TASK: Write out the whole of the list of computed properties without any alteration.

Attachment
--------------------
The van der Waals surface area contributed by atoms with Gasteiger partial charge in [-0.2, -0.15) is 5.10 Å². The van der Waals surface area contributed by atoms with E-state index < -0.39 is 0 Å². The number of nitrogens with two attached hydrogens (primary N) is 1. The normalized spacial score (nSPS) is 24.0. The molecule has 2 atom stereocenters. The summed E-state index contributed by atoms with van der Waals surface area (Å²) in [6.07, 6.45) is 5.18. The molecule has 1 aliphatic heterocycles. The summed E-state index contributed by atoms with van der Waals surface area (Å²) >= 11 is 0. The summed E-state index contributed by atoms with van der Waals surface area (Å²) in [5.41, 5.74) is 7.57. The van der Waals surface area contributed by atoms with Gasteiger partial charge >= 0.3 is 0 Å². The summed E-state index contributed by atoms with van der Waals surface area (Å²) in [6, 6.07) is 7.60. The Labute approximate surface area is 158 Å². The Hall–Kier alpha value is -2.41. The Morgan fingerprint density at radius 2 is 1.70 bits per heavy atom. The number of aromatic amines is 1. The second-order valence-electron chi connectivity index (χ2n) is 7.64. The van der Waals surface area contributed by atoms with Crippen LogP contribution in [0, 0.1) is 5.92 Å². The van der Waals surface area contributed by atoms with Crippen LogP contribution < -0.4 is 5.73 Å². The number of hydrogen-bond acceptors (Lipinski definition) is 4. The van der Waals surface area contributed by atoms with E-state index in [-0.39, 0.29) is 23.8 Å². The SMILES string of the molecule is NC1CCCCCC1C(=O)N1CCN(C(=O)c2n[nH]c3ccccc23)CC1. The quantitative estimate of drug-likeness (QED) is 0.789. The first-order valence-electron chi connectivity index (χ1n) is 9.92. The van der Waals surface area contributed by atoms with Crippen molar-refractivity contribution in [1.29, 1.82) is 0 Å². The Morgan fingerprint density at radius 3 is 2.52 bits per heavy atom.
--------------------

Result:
The van der Waals surface area contributed by atoms with Gasteiger partial charge in [-0.2, -0.15) is 5.10 Å². The van der Waals surface area contributed by atoms with E-state index < -0.39 is 0 Å². The number of nitrogens with two attached hydrogens (primary N) is 1. The normalized spacial score (nSPS) is 24.0. The molecule has 2 atom stereocenters. The summed E-state index contributed by atoms with van der Waals surface area (Å²) in [6.07, 6.45) is 5.18. The molecule has 1 aliphatic heterocycles. The summed E-state index contributed by atoms with van der Waals surface area (Å²) >= 11 is 0. The summed E-state index contributed by atoms with van der Waals surface area (Å²) in [5.41, 5.74) is 7.57. The van der Waals surface area contributed by atoms with Gasteiger partial charge >= 0.3 is 0 Å². The summed E-state index contributed by atoms with van der Waals surface area (Å²) in [6, 6.07) is 7.60. The Labute approximate surface area is 158 Å². The Hall–Kier alpha value is -2.41. The Morgan fingerprint density at radius 2 is 1.70 bits per heavy atom. The number of aromatic amines is 1. The second-order valence-electron chi connectivity index (χ2n) is 7.64. The van der Waals surface area contributed by atoms with Crippen LogP contribution in [0, 0.1) is 5.92 Å². The van der Waals surface area contributed by atoms with Crippen LogP contribution < -0.4 is 5.73 Å². The number of hydrogen-bond acceptors (Lipinski definition) is 4. The van der Waals surface area contributed by atoms with E-state index in [-0.39, 0.29) is 23.8 Å². The SMILES string of the molecule is NC1CCCCCC1C(=O)N1CCN(C(=O)c2n[nH]c3ccccc23)CC1. The quantitative estimate of drug-likeness (QED) is 0.789. The first-order valence-electron chi connectivity index (χ1n) is 9.92. The van der Waals surface area contributed by atoms with Crippen molar-refractivity contribution in [1.29, 1.82) is 0 Å². The Morgan fingerprint density at radius 3 is 2.52 bits per heavy atom.